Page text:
When it comes sun protection, a multi-layered approach is best

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Dr. Mansi Sarihan recommends sunscreen of at least SPF 50 with broad-spectrum protection  and water resistance. (Source: 3TV/CBS 5) Dr. Mansi Sarihan recommends sunscreen of at least SPF 50 with broad-spectrum protection and water resistance. (Source: 3TV/CBS 5)
If you're someone who prefers sprays over lotion out of convenience, you may not be getting as much coverage as you think. (Source: 3TV/CBS 5) If you're someone who prefers sprays over lotion out of convenience, you may not be getting as much coverage as you think. (Source: 3TV/CBS 5)
Dr. Sarihan say spray sunscreens can be harder to distribute evenly over the body. (Source: 3TV/CBS 5) Dr. Sarihan say spray sunscreens can be harder to distribute evenly over the body. (Source: 3TV/CBS 5)
TEMPE, AZ (3TV/CBS 5) -

Sunscreen should be part of your daily routine, year-round in Arizona but when it comes to protecting yourself, the type of sunblock you use matters.

"In general, the American Academy of Dermatology they recommend SPF 30 or higher. I would say in Arizona because we're higher UV, SPF 50 or higher would be better," said Dr. Mansi Sarihan, Chief of Dermatology at MIHS.

[READ MORE: Slather on some SPF! Consumer Reports lists top picks for sunscreen]

SPF is just one of the factors to consider in a sunblock.

"You want to make sure it says broad-spectrum, that it's not just covering UV-A or vice versa," Dr. Sarihan said. "I also like to recommend water resistant because even though you may not be going in the water, you may be sweating."

[RELATED: Options for parents avoiding sunscreens with chemicals]

Picking the right protection though only goes so far, how and when you apply it also matters.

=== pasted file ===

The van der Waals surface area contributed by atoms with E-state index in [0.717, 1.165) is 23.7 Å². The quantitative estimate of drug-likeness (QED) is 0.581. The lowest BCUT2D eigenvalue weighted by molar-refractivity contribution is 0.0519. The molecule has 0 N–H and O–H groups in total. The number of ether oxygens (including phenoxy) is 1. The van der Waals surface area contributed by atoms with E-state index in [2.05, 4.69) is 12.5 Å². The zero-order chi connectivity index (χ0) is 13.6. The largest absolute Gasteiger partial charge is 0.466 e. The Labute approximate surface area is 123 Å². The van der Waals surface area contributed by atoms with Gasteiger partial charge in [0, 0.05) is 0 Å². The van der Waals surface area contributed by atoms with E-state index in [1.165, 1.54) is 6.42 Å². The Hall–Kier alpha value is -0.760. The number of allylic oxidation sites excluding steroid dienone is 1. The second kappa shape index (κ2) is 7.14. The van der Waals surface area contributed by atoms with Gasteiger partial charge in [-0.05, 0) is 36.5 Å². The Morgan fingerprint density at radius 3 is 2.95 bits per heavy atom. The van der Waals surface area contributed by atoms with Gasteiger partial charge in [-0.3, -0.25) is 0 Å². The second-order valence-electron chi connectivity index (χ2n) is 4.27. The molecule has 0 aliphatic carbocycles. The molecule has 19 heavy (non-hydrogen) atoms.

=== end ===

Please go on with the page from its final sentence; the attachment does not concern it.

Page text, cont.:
The key is to slather it on at least 15 minutes before you head out in the sun and to reapply often.

"We say a shot glass full of sunscreen is what you need to cover your whole body, so it's a decent amount," Dr. Sarihan said.

[RELATED: Schools can't ban sunscreen under new Arizona law]

If you're someone who prefers sprays over lotion out of convenience, you may not be getting as much coverage as you think.

"It makes it harder to evenly distribute your sunscreen and as a result, you can have a lot of missing spots or thinner layers and thicker layers so as a result, we think that sprays may not be as efficacious as lotions," said Dr. Sarihan.

[RELATED: Early sun protection can dramatically reduce lifetime risk of skin cancer]

Using sunscreen is one of the ways to help reduce your risk of skin cancer, but it's not enough on its own as it doesn't make you immune from the sun.

"Really the combination of sunscreen and protective measures like UV umbrellas, hats with at least a 3-inch brim and then UV protective clothing provide a benefit," Dr. Sarihan said.

[RELATED: With extreme heat in the forecast, prepare yourself and your vehicle]

Ultimately, the best defense against the sun is to avoid it at least during peak hours so between 10 a.m. and 2 p.m.

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